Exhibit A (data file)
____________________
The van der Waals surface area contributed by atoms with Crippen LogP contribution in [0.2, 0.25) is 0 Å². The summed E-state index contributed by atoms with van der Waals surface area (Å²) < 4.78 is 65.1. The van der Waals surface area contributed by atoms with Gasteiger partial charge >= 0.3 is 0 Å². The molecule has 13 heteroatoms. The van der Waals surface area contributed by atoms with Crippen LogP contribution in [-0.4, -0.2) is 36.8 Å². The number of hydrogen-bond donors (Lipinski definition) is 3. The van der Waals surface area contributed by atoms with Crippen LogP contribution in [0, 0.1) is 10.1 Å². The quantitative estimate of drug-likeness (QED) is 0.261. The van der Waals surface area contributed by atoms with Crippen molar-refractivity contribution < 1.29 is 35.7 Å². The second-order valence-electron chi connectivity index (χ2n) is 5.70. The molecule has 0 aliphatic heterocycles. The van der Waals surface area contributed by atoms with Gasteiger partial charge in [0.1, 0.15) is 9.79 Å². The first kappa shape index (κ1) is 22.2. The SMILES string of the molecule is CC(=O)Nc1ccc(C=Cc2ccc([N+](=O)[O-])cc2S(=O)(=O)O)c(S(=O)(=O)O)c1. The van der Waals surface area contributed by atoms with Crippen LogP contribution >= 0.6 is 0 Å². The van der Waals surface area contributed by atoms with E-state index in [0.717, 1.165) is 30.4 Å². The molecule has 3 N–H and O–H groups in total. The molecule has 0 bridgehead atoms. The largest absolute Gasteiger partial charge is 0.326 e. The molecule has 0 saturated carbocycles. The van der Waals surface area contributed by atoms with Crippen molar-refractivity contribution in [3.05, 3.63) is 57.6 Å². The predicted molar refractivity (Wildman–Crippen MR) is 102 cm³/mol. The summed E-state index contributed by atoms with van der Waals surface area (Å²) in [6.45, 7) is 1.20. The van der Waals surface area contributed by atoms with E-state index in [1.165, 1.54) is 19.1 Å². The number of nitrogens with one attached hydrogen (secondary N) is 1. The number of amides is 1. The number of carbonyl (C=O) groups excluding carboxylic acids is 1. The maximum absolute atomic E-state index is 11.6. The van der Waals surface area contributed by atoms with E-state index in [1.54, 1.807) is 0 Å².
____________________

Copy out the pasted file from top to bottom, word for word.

The van der Waals surface area contributed by atoms with Crippen LogP contribution in [0.2, 0.25) is 0 Å². The summed E-state index contributed by atoms with van der Waals surface area (Å²) < 4.78 is 65.1. The van der Waals surface area contributed by atoms with Gasteiger partial charge >= 0.3 is 0 Å². The molecule has 13 heteroatoms. The van der Waals surface area contributed by atoms with Crippen LogP contribution in [-0.4, -0.2) is 36.8 Å². The number of hydrogen-bond donors (Lipinski definition) is 3. The van der Waals surface area contributed by atoms with Crippen LogP contribution in [0, 0.1) is 10.1 Å². The quantitative estimate of drug-likeness (QED) is 0.261. The van der Waals surface area contributed by atoms with Crippen molar-refractivity contribution < 1.29 is 35.7 Å². The second-order valence-electron chi connectivity index (χ2n) is 5.70. The molecule has 0 aliphatic heterocycles. The van der Waals surface area contributed by atoms with Gasteiger partial charge in [0.1, 0.15) is 9.79 Å². The first kappa shape index (κ1) is 22.2. The SMILES string of the molecule is CC(=O)Nc1ccc(C=Cc2ccc([N+](=O)[O-])cc2S(=O)(=O)O)c(S(=O)(=O)O)c1. The van der Waals surface area contributed by atoms with Crippen LogP contribution >= 0.6 is 0 Å². The van der Waals surface area contributed by atoms with E-state index in [0.717, 1.165) is 30.4 Å². The molecule has 3 N–H and O–H groups in total. The molecule has 0 bridgehead atoms. The largest absolute Gasteiger partial charge is 0.326 e. The molecule has 0 saturated carbocycles. The van der Waals surface area contributed by atoms with Crippen molar-refractivity contribution in [3.05, 3.63) is 57.6 Å². The predicted molar refractivity (Wildman–Crippen MR) is 102 cm³/mol. The summed E-state index contributed by atoms with van der Waals surface area (Å²) in [6.45, 7) is 1.20. The van der Waals surface area contributed by atoms with E-state index in [1.165, 1.54) is 19.1 Å². The number of nitrogens with one attached hydrogen (secondary N) is 1. The number of amides is 1. The number of carbonyl (C=O) groups excluding carboxylic acids is 1. The maximum absolute atomic E-state index is 11.6. The van der Waals surface area contributed by atoms with E-state index in [1.54, 1.807) is 0 Å².